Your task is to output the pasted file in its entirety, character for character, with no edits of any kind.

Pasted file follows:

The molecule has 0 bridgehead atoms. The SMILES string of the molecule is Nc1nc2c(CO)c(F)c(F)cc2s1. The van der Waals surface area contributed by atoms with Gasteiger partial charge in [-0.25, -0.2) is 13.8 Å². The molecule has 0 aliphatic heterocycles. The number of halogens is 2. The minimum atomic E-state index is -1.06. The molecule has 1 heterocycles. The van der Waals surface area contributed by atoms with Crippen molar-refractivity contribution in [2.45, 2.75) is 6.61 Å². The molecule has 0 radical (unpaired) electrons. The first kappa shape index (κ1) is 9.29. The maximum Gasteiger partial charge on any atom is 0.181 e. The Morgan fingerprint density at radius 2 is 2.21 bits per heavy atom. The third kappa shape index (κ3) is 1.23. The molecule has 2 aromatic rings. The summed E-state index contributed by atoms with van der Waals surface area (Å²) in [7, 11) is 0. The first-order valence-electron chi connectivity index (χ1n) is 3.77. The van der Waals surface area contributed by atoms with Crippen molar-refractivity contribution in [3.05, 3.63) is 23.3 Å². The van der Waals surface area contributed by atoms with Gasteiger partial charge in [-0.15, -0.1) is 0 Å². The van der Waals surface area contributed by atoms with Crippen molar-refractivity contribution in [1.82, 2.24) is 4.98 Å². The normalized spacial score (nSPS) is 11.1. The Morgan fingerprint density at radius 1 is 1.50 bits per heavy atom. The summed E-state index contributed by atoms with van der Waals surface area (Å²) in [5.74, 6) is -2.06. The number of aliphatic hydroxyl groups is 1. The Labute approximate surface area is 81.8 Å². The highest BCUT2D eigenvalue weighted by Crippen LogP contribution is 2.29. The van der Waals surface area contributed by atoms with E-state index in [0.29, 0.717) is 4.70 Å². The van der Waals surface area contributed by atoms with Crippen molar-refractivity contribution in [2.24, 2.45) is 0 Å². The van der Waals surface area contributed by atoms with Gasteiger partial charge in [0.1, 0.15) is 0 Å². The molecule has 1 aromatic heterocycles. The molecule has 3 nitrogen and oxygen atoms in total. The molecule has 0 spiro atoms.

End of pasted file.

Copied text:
The molecule has 0 bridgehead atoms. The SMILES string of the molecule is Nc1nc2c(CO)c(F)c(F)cc2s1. The van der Waals surface area contributed by atoms with Gasteiger partial charge in [-0.25, -0.2) is 13.8 Å². The molecule has 0 aliphatic heterocycles. The number of halogens is 2. The minimum atomic E-state index is -1.06. The molecule has 1 heterocycles. The van der Waals surface area contributed by atoms with Crippen molar-refractivity contribution in [2.45, 2.75) is 6.61 Å². The molecule has 0 radical (unpaired) electrons. The first kappa shape index (κ1) is 9.29. The maximum Gasteiger partial charge on any atom is 0.181 e. The Morgan fingerprint density at radius 2 is 2.21 bits per heavy atom. The third kappa shape index (κ3) is 1.23. The molecule has 2 aromatic rings. The summed E-state index contributed by atoms with van der Waals surface area (Å²) in [7, 11) is 0. The first-order valence-electron chi connectivity index (χ1n) is 3.77. The van der Waals surface area contributed by atoms with Crippen molar-refractivity contribution in [3.05, 3.63) is 23.3 Å². The van der Waals surface area contributed by atoms with Gasteiger partial charge in [-0.15, -0.1) is 0 Å². The van der Waals surface area contributed by atoms with Crippen molar-refractivity contribution in [1.82, 2.24) is 4.98 Å². The normalized spacial score (nSPS) is 11.1. The Morgan fingerprint density at radius 1 is 1.50 bits per heavy atom. The summed E-state index contributed by atoms with van der Waals surface area (Å²) in [5.74, 6) is -2.06. The number of aliphatic hydroxyl groups is 1. The Labute approximate surface area is 81.8 Å². The highest BCUT2D eigenvalue weighted by Crippen LogP contribution is 2.29. The van der Waals surface area contributed by atoms with E-state index in [0.29, 0.717) is 4.70 Å². The van der Waals surface area contributed by atoms with Crippen molar-refractivity contribution in [2.24, 2.45) is 0 Å². The van der Waals surface area contributed by atoms with Gasteiger partial charge in [0.1, 0.15) is 0 Å². The molecule has 1 aromatic heterocycles. The molecule has 3 nitrogen and oxygen atoms in total. The molecule has 0 spiro atoms.